I was 18 years old when my cerebral aneurysm ruptured.
There was no warning.
On September 15th, 1999 I stood up from a squatting position and immediately felt something was wrong. It felt as if all the blood and heat in my body went to the back of my head. I had a brief sense of impending doom and then I collapsed. I felt all the strength leave me and there was a pain in the back of my head as if I had been shot. I felt like Kennedy in the Zapruder film. I actually remember thinking to myself that a stray bullet had violated my brain.
For an eternity I swam in oblivion, trying to make myself die just so the pain would stop. There was no light or tunnel, no dead loved ones to guide me, only a beautiful and unquestioning blackness.
The DMT release helped me accept my fate.
I welcomed the end.
I awoke ten to twenty minutes later. My friend was slapping my face, begging me to respond. I couldn't see. I couldn't move. All I could do was vomit and moan my need for an ambulance.
Ambulance. Clothes being cut off. Puking. I raise my left hand to try to help a paramedic remove my pants. Instead I am pissing myself.
Cold table. Deep line in groin. The whirrrrrrrrrr of a CT scanner. Angiogram.
An attending is manipulating my head and quizzing a resident about meningeal irritation and meningitis.
Helicopter. Rooftop. A dry razor cuts and pulls the hair off of the right side of my head. I cry and beg them to stop. Someone apologizes and states that there is no time to remove the hair in any other manner.
My arms are strapped to a chair and I still can't move. I see a piece of my forehead hanging in front of my right eye. I have no idea what is happening but I now know that I will never forget the sound of a Midus drill perforating cranial bone.
Three days later. I still can't walk. There is a ventricular drain in the top of my head and every time I try to change my position in bed I can feel it tugging against my skull. Viscerally, I know part of this apparatus is buried inside my brain and I am provoked ad nauseum at the thought of manipulating it.
I hallucinate from the morphine. I am strapped to the bed because I later learn that I was very confused and violent during my convalescence. At 6'6" and 280 pounds, the NSICU nurses were no match.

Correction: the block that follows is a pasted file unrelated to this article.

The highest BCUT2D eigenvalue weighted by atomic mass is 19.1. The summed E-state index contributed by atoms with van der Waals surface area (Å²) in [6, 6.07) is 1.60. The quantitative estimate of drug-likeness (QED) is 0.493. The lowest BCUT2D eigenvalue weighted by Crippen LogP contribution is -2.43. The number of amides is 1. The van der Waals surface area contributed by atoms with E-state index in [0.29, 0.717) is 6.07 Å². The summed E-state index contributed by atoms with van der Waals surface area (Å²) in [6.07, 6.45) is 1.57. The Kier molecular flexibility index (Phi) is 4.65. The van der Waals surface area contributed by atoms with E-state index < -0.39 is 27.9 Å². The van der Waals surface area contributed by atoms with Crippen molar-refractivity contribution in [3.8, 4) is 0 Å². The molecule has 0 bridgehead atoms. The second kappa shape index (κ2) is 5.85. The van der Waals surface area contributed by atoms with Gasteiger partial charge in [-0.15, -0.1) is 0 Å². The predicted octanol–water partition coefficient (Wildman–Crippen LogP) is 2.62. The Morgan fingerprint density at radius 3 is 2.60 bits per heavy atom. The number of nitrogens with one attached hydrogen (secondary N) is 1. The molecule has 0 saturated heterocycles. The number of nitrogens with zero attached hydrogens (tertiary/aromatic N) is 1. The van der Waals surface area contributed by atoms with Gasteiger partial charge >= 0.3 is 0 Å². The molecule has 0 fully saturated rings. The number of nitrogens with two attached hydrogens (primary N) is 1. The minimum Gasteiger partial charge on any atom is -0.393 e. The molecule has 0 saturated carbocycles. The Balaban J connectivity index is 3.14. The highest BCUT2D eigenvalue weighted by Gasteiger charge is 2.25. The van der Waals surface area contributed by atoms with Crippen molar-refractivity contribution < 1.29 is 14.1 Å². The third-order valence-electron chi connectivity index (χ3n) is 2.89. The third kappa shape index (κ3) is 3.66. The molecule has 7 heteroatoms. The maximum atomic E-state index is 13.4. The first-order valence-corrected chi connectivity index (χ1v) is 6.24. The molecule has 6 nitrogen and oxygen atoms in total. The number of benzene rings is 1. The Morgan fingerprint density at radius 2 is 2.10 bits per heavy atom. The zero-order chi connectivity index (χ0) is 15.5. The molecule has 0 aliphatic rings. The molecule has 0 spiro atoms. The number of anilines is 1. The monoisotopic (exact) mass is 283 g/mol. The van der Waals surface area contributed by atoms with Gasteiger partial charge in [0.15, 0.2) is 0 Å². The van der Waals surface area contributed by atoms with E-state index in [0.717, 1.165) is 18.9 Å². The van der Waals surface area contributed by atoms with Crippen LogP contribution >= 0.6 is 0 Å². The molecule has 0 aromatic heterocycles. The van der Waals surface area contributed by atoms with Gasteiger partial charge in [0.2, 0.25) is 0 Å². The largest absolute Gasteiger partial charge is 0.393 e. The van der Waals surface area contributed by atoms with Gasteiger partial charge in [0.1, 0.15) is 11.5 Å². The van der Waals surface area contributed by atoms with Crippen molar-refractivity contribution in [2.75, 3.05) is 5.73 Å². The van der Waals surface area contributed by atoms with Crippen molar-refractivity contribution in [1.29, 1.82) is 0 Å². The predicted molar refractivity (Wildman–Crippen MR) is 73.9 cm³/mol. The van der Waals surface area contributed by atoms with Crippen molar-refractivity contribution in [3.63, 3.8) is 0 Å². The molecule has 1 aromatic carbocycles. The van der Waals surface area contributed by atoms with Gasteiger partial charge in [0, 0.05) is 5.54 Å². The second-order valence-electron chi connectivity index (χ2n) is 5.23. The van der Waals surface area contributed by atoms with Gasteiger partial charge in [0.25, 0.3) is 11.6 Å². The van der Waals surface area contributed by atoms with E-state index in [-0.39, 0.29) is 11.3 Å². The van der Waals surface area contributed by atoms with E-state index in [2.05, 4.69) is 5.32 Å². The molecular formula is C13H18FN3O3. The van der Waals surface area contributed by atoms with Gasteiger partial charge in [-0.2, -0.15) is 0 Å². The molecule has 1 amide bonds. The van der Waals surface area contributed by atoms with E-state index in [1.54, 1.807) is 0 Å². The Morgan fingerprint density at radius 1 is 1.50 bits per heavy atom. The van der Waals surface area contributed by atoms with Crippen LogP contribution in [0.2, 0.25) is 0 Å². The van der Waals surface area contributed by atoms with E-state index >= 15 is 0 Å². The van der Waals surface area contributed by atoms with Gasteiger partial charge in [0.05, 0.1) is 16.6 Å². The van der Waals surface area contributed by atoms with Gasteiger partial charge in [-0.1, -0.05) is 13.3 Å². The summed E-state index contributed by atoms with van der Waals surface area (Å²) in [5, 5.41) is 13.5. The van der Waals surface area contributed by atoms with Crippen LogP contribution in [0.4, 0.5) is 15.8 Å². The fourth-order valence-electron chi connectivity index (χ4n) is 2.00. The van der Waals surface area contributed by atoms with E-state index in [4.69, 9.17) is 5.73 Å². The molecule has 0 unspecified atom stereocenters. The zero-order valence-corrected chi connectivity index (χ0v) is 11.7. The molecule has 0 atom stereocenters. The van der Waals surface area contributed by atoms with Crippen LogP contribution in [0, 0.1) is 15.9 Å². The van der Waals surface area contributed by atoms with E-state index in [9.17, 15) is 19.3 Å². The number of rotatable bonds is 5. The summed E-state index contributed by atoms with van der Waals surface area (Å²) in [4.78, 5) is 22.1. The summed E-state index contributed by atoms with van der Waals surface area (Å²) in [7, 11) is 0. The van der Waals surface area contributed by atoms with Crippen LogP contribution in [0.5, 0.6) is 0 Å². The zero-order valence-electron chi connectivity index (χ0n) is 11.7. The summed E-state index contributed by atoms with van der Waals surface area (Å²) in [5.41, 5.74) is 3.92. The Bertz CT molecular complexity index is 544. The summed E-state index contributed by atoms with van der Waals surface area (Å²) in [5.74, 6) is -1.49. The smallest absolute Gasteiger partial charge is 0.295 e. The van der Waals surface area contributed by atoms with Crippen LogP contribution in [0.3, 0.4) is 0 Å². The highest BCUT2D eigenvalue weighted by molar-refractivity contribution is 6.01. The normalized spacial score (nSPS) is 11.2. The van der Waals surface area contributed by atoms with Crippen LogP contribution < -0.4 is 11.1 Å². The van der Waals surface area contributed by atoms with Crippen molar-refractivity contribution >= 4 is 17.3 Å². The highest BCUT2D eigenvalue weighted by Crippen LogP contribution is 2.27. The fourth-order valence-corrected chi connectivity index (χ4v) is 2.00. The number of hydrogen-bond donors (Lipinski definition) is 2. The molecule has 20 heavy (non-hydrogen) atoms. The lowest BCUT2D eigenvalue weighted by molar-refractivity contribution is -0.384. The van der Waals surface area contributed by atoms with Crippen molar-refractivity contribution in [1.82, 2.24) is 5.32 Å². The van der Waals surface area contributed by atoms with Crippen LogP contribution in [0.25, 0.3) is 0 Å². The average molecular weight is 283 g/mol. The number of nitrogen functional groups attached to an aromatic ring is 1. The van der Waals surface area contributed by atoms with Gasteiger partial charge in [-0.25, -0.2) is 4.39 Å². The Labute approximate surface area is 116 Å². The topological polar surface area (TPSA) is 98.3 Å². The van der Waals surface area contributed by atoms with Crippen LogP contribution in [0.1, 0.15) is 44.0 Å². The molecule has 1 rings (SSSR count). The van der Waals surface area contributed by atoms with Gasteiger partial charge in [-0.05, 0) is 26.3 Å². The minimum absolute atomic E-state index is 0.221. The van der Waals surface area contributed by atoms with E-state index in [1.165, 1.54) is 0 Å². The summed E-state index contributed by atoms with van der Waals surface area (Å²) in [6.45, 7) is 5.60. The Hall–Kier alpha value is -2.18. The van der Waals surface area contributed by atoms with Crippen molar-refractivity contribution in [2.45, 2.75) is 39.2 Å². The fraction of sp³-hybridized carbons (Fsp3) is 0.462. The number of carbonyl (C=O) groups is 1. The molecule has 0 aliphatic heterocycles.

I have visions that I am some nameless government experiment, strapped to a gurney. I can't remember who I am or where I am. I am terrified. Whenever I look at my limbs, I see only bloody stumps. I remember weeping because I thought someone had cut off my arms and legs. This was just how my opiate-addled brain had interpreted the restraints.
I still regret that I did not wake up with an adamantium skeleton.
I feel someone shoving a rubber tube into my urethra.
I awake and I am still in the neurosurgery ICU. A resident explains what happened to me. He offers me literature.
Horrified and amazed at the same time, I read about how close I was to death.
I leave the hospital with no neurological deficits, only psychiatric scars.
Five years of nightmares and anxiety attacks. Five years of not being able to fall asleep until overcome by utter exhaustion because of the fear of some kind of nocturnal rupture.
The supposed immortality of youth has been replaced by an all-too-close reminder of mortality. What do you do when your own body turns against you? How do you run from an artery deep inside your own brain? How many of us have these thin-walled and blood-filled time bombs hidden within the supposedly sacred temple of our consciousness?
On September 15th, 1999, just months after I graduated high school, a 6mm berry aneurysm on my right internal carotid artery terminus ruptured--nearly killing me. 11 hours of neurosurgery with a titanium clip and 2 liters of blood and CSF spilled on the OR floor and I was on my way to recovery.
Today I am a resident physician in Internal Medicine at Coney Island Hospital in Brooklyn, New York. I graduated from Lincoln Memorial University's DeBusk College of Osteopathic Medicine in May of 2014 in Harrogate, TN.
I offer the sincerest of thanks to the staff of the NSICU at UK Hospital in Lexington, KY.
I thank the Leslie County EMT's that got me to Mary Breckinridge.
I thank the astute staff of Mary Breckinridge Hospital in Hyden, KY for getting me where I needed to be.
I thank the flight crew that got me to UK in record time.
I especially thank Dr. Gewirtz for the second chance.